Starring Gianni Garko (billed as Gary Hudson), Fidel Gonzáles, Loredana Nusciak, Adriana Ambesi, Pinuccio Ardia, Fernando Sancho, Claudio Camaso, Franco Lantieri
Directed by Romolo Guerrieri
Expectations: Moderate. I had heard this was good, but I am treading lightly.
Finally, I get to review a Django clone film that actually has its own complete identity. This is truly a great spaghetti western and while it doesn’t approach the same caliber as Leone or Corbucci, it’s still on the short list of spaghetti westerns that might be enjoyed by a general audience.
The thing that really sets this film apart from the other Django clones is the characters. The focus is on the relationship between Django, a bounty hunter who has no problems working on both sides of the law, and Manuel, a true criminal who terrorizes those that stand in his way. Both characters have a level of depth that makes them likeable, hateable and just downright interesting all at the same time. At its heart this Western is not an action picture, as a lot of the other Django clones are trying to be. The story is character driven and a lot of its entertainment value comes from the constant back and forth play between Django and Manuel. On top of that are some good gun battles that counterpoint the character drama with some fun action.
Click the play button to listen to the $10,000 Blood Money theme while you read!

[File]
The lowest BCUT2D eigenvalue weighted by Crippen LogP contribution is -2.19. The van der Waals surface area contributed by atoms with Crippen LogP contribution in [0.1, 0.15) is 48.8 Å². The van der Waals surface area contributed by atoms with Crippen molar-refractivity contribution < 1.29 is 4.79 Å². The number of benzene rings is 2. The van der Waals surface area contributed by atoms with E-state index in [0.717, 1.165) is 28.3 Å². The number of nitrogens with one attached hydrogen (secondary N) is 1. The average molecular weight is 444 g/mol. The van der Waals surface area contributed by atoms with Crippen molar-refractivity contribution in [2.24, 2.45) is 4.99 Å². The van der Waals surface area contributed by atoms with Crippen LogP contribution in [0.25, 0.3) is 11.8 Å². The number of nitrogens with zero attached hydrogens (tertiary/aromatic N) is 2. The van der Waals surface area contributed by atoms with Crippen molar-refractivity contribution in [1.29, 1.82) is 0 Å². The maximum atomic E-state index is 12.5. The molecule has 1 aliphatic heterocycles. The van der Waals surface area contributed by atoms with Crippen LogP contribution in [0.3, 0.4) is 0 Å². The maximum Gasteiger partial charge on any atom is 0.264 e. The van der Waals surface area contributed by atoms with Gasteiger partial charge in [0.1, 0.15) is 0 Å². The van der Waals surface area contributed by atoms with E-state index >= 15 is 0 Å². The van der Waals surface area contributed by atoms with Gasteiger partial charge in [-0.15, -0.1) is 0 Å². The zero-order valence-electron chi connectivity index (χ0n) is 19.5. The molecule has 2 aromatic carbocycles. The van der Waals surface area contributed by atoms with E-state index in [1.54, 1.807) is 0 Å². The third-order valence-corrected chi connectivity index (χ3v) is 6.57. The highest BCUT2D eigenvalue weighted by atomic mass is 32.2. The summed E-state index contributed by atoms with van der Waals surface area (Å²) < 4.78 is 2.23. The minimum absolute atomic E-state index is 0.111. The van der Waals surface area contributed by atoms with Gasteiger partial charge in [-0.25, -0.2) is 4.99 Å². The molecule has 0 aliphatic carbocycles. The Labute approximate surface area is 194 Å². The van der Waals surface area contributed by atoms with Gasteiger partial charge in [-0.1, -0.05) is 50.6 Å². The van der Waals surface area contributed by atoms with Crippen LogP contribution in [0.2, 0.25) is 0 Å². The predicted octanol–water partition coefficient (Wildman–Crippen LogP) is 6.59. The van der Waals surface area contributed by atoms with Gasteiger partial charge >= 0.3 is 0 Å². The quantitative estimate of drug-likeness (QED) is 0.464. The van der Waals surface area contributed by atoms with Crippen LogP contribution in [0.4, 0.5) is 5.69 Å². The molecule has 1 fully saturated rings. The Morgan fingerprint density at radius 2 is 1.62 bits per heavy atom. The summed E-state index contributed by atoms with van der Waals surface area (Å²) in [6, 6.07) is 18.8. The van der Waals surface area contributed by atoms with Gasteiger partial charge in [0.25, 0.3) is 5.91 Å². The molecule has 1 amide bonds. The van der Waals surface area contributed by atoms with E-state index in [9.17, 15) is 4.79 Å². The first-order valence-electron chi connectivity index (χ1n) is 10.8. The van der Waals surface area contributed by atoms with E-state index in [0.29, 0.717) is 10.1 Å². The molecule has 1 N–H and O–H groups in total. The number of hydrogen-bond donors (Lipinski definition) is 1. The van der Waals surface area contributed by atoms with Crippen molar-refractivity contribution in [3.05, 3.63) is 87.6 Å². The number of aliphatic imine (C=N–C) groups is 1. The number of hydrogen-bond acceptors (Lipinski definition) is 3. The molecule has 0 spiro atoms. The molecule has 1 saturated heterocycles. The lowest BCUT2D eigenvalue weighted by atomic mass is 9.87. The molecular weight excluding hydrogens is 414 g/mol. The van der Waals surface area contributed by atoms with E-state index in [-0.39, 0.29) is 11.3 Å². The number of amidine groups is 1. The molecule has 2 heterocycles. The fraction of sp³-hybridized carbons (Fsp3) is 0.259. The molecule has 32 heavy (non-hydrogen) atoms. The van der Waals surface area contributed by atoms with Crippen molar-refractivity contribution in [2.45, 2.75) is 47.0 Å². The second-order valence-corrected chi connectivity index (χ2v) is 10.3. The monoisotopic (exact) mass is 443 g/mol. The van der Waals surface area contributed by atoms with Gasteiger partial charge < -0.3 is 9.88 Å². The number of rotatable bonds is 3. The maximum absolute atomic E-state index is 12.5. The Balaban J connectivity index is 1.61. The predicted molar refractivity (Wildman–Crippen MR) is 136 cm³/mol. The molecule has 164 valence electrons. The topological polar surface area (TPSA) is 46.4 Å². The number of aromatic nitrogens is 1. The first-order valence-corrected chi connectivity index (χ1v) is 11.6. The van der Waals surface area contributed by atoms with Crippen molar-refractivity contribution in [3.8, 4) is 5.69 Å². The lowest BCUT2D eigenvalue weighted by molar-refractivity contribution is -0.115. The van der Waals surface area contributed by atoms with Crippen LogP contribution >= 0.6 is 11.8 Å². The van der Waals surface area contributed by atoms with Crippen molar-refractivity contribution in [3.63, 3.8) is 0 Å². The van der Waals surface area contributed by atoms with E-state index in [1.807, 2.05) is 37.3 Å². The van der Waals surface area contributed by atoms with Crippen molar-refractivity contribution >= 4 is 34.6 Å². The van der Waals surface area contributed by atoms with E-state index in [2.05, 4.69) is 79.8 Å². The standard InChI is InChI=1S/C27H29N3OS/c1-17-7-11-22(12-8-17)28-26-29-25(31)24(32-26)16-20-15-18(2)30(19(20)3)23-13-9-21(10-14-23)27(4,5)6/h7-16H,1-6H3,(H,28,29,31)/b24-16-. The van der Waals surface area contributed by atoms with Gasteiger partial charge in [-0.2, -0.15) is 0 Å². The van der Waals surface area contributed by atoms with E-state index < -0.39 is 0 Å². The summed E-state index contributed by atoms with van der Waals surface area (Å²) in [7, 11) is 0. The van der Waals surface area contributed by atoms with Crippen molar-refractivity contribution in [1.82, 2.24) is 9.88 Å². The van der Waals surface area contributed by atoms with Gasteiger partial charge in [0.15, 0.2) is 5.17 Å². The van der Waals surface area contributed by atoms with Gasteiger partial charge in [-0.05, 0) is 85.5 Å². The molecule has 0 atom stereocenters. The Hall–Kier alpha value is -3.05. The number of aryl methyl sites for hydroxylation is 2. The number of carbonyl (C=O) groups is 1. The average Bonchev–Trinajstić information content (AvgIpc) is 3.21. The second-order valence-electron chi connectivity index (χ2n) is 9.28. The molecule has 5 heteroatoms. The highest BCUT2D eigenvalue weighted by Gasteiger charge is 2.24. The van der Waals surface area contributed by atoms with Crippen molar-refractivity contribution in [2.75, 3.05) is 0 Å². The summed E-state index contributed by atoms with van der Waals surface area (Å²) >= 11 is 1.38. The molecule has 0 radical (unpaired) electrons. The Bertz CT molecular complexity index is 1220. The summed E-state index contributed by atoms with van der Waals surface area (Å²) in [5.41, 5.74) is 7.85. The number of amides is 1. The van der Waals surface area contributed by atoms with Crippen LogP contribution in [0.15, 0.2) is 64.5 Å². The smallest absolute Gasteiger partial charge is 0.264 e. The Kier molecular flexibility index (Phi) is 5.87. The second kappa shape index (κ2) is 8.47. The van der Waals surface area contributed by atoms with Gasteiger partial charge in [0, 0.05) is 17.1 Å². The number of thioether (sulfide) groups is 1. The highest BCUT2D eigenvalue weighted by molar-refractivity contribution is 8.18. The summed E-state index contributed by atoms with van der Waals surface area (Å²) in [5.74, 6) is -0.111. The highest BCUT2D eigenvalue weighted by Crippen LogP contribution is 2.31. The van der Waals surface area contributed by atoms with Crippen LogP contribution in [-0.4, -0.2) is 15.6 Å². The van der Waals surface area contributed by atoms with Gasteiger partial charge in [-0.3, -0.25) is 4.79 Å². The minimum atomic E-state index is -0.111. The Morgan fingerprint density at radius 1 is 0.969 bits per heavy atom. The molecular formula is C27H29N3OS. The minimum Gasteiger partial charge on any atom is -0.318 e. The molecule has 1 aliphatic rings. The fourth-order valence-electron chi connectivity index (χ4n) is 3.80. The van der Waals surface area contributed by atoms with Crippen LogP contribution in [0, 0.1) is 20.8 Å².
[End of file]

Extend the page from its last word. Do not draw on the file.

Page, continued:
Manuel asks rhetorically, “What might be the price of four years of my life, Mendoza?”
Before Mendoza can reply, Manuel looks up slowly into his eyes and says, “What’s the name… of your daughter?”
Camaso delivers the line with a menacing, calm demeanor and instantly we know exactly the type of man he is. This event sets the rest of the plot into motion, in what proves to be a simple but effective western yarn.
Gianni Garko plays Django well, with a soft-spoken nature and a similar air of mystery to Franco Nero’s portrayal. He might not be Corbucci’s coffin-dragging badass, but I’ll take this one over the other Django clones I’ve seen so far. Generally, this Django isn’t played for novelty, although he does have his moments, such as when he shoots a face into a gourd or rolls himself in a barrel to catch an attacker off guard. These moments are fun and lighten the mood of an otherwise tense and brooding film. Garko went on to have lots of success the next year as Sartana, originating the character and playing him in four of the five official films in the series.
As a side note, there is a female character, Mijanou, played by Loredana Nusciak, who hawkeyed film buffs will recognize as Maria, the damsel in distress from the original Django film.
Be sure not to miss Uncle Jasper’s review tomorrow of Django Kill…If You Live, Shoot! from 1967, in the final day of our two-week extravaganza, A Fistful of Djangos!